Minister, Colleagues, and guests, you are all no doubt aware of the actions of successive recent Governments, which have led to massive reductions in our pay and conditions of service. Minister, I am sure you have learned from your briefings since your appointment that the Service overall is on life support, strapped for funding and modernisation in many areas and places. Some people would say that the Prisons Service today is only a learning ground for criminality and unfortunately there is some justification for such a negative view. All stakeholders must acknowledge the high level of repeat offenders in the criminal system. We all must wake up and smell the coffee and realise, that all is not what it should be. Through no fault of the Staff, the Service has been neglected in recent years and this must be addressed if we are to have a Prison system of which we can all be proud. You now have a chance Minister to make your mark and rescue a Service, which once had the potential to be at the cutting edge and which now unfortunately is facing serious challenges. As President I want to make it absolutely clear that from this day on we as an organisation, as a workforce of proud civil servants are taking no more. We will not accept any more pay cuts, we will not accept antiquated conditions, and we are certainly taking no more excuses or blame for the economic crisis, which we didn’t create.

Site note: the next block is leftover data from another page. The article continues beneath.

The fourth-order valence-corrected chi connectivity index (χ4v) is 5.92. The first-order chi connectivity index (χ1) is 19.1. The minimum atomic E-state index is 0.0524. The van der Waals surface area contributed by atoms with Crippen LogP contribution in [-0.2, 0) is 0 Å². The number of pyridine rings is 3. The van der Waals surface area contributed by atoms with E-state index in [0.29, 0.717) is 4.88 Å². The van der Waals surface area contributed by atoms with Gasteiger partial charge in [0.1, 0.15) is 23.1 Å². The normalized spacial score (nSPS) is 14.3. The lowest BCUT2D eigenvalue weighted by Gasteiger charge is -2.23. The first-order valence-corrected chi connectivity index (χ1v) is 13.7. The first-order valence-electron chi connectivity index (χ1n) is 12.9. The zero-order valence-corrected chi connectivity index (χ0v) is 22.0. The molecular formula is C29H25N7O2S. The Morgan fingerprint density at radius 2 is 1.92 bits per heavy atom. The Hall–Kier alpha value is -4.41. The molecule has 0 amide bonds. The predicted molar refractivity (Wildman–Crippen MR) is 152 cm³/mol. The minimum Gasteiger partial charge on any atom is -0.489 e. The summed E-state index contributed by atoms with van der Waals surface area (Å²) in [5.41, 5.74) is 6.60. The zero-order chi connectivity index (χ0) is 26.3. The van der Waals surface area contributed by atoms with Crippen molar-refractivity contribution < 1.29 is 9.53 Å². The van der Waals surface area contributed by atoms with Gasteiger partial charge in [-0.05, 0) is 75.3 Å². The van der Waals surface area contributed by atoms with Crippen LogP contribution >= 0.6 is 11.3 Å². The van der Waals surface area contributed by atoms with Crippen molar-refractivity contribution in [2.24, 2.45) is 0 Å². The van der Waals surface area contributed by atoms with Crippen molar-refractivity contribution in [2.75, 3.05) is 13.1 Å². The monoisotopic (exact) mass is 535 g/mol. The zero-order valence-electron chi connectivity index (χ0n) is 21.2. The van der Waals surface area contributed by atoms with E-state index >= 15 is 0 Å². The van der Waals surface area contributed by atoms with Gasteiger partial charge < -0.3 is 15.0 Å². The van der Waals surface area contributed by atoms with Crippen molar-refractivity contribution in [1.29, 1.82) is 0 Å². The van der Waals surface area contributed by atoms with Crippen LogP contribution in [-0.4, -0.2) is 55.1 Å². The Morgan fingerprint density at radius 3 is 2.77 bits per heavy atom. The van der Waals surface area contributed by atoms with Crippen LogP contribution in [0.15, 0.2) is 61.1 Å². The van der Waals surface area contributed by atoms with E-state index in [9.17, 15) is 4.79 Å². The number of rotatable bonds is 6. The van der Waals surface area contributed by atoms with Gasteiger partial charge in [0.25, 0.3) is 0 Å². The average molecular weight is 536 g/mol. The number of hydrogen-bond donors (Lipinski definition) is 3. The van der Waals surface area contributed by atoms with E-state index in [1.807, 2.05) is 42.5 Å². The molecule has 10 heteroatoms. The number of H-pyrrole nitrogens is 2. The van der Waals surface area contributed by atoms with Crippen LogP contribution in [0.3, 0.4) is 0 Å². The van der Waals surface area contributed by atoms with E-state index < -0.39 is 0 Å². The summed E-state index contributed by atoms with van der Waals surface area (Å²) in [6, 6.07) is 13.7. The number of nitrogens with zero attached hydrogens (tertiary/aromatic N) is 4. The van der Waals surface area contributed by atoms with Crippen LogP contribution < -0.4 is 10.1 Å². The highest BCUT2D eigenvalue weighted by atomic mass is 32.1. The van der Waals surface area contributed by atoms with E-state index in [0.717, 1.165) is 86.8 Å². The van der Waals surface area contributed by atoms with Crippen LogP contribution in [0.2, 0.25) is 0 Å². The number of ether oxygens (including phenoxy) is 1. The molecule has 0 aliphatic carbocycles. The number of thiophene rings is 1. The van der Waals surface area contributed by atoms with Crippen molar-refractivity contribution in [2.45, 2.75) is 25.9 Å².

To see a situation recently where one person received a 3 million Euro annual salary from Government funds, is simply breathtaking – and then to see the Irish Prison Service withdraw a canteen service, which provided hot food for Prison Officers, is deplorable. Take back the 3 million and all such payments and leave Prison Officers alone. And Minister, we ask that all options are explored in resolving this catering problem. It is our preferred option that this area be utilised for work and training purposes and local tender could also be examined. Over the last two/three years Prison Officers have taken a reduction of income on average of about 15% by way of Pay Cuts, Pension Levies – before universal social charges and the like. All new Recruit Prison Officers now have the hardship of a further 10% reduction in salary and have much less favourable pension arrangements. It’s hard to imagine why any Government would not want to adequately reward young Prison Officers when we consider the vital and difficult work they do on behalf of society and the State. We fully support your Governments decision to restore the minimum wage; it was an honourable thing to do. We now must now demand that your Government continue and restore the pay of the lower paid Public Servants, including Prison Officers, upon achieving verifiable savings through the Transformation Agenda under the terms of the Croke Park Agreement. It is the honourable thing to do.